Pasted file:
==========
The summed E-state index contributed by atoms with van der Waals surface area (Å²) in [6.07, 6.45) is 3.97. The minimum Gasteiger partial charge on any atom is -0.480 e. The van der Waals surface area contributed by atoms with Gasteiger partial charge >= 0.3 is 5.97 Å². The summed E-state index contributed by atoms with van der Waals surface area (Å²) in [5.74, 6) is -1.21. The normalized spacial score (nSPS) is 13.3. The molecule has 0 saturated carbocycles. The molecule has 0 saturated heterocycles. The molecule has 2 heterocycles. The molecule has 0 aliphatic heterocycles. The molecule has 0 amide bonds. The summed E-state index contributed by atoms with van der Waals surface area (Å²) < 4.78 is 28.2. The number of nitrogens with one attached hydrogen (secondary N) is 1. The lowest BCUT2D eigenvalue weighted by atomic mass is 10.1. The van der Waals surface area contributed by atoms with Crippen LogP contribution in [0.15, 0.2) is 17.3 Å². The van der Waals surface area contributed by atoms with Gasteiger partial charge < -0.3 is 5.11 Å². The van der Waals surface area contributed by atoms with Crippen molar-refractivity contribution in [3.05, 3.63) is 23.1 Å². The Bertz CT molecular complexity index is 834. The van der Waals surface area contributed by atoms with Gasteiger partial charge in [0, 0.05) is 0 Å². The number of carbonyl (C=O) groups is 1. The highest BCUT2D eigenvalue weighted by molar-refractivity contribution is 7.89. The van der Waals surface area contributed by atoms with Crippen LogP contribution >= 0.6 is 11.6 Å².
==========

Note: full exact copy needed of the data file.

The summed E-state index contributed by atoms with van der Waals surface area (Å²) in [6.07, 6.45) is 3.97. The minimum Gasteiger partial charge on any atom is -0.480 e. The van der Waals surface area contributed by atoms with Gasteiger partial charge >= 0.3 is 5.97 Å². The summed E-state index contributed by atoms with van der Waals surface area (Å²) in [5.74, 6) is -1.21. The normalized spacial score (nSPS) is 13.3. The molecule has 0 saturated carbocycles. The molecule has 0 saturated heterocycles. The molecule has 2 heterocycles. The molecule has 0 aliphatic heterocycles. The molecule has 0 amide bonds. The summed E-state index contributed by atoms with van der Waals surface area (Å²) < 4.78 is 28.2. The number of nitrogens with one attached hydrogen (secondary N) is 1. The lowest BCUT2D eigenvalue weighted by atomic mass is 10.1. The van der Waals surface area contributed by atoms with Crippen LogP contribution in [0.15, 0.2) is 17.3 Å². The van der Waals surface area contributed by atoms with Gasteiger partial charge < -0.3 is 5.11 Å². The van der Waals surface area contributed by atoms with Crippen molar-refractivity contribution in [3.05, 3.63) is 23.1 Å². The Bertz CT molecular complexity index is 834. The van der Waals surface area contributed by atoms with Gasteiger partial charge in [0, 0.05) is 0 Å². The number of carbonyl (C=O) groups is 1. The highest BCUT2D eigenvalue weighted by molar-refractivity contribution is 7.89. The van der Waals surface area contributed by atoms with Crippen LogP contribution >= 0.6 is 11.6 Å².